Now that every other journalist in the country has had a chance to write a Jayson Blair column, it's my turn to take a crack. (Blair is the former New York Times journalist who resigned this year after being caught plagiarizing and inventing facts.) Blair undeniably did wrong, but so did his bosses. An internal investigation found that more than one editor either did not check to see Blair was meeting New York Times' standards or knew that his performance didn't meet the paper's standards and did not address the situation thoroughly, either by helping Blair correct the problem or firing him.
One of the most interesting outcomes was the uproar from Blair's colleagues, the frontline reporters and writers. Why had he received promotions and accolades for inaccurate work while they toiled in the trenches? The shock waves from this incident will be felt within the company's culture and management even longer than with the paper's readers.
Let Blair's story serve as a warning to us all, journalists or not. The way that any one of our employees does his or her job has enormous repercussions with the public and with the company. It is our obligation - indeed, one of the most important things we do as managers - to define performance standards and hold everyone accountable to them.
Certainly ethical standards matter, as do qualitative criteria such as communication skills and the ability to work as part of a team. But when it comes to turning a profit, making deadlines and keeping customers happy, you'll quickly find it's much easier (and more equitable) to manage what you can measure (to paraphrase management guru Peter Drucker).
Those of us who fancy ourselves artists as well as businesspeople, who came up through the trade or the craft, don't necessarily take kindly to the idea of being evaluated against a set of metrics. We are firm believers in high-quality workmanship, whether writing or finish carpentry, and often value the creative and constructive processes above all else.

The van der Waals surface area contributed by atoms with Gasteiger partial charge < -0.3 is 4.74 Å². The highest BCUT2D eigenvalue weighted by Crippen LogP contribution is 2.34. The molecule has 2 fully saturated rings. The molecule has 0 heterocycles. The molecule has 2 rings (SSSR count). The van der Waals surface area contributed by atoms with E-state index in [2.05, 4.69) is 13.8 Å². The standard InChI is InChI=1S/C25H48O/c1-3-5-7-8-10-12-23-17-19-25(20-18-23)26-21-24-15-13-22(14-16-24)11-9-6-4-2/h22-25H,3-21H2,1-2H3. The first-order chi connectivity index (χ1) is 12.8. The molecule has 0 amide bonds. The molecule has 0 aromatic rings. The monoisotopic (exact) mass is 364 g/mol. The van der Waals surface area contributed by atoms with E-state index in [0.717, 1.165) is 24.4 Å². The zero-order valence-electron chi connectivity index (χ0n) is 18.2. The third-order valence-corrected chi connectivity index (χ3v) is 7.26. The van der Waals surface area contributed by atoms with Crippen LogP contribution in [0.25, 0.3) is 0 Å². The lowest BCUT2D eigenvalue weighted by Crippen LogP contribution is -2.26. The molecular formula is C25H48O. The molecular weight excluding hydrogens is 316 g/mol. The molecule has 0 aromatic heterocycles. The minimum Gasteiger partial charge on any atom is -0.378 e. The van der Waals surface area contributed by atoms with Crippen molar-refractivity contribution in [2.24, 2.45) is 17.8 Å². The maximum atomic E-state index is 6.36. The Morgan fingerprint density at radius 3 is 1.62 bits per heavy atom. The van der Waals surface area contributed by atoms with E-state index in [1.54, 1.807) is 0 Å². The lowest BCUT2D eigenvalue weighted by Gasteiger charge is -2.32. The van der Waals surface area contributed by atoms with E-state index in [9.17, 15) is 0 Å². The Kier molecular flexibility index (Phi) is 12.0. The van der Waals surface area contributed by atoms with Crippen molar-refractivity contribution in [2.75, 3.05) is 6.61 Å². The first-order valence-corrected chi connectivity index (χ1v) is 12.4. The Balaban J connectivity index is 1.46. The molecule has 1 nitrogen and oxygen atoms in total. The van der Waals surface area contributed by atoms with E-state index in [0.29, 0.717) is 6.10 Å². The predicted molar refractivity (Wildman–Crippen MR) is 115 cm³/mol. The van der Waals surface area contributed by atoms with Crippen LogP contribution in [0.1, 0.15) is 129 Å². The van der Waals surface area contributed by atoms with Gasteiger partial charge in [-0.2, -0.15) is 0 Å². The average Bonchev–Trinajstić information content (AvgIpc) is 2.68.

Metrics save us from ourselves. They keep us and our companies on time and on budget. They push us to accomplish what we never dreamed we could do. They insist upon high performance, not just in the hands-on building and remodeling craft but in all areas of the business - sales, estimating, purchasing, scheduling and customer satisfaction.
Unfortunately, these metrics don't just appear on your desktop one morning, nor can you adopt them wholesale from someone else's remodeling company. This stuff has to come from the top down, with a leader who shapes a culture of accountability, who knows the goals for the business and can explain to employees what it will take to get there.
In the first of many cover stories for Professional Remodeler, associate editor Meghan Haynes tackles the topic of managing with metrics. She spoke to managers and owners who realized that their already good companies could become even better. The arduous path to improvement required thoughtful analysis and planning in addition to the willingness to plunge into the abyss, a dominant quality among those who dare to start their own business.
Understanding metrics required an investment of time and training in everyone in the company. Some employees didn't like the new rules and decided to leave. Managers had to learn how to hold their people responsible without coming off as constant naysayers.
Were the results worth the pain? Finished Basement Co. in Denver is now doing twice the volume it did two years ago with half the overhead. You be the judge.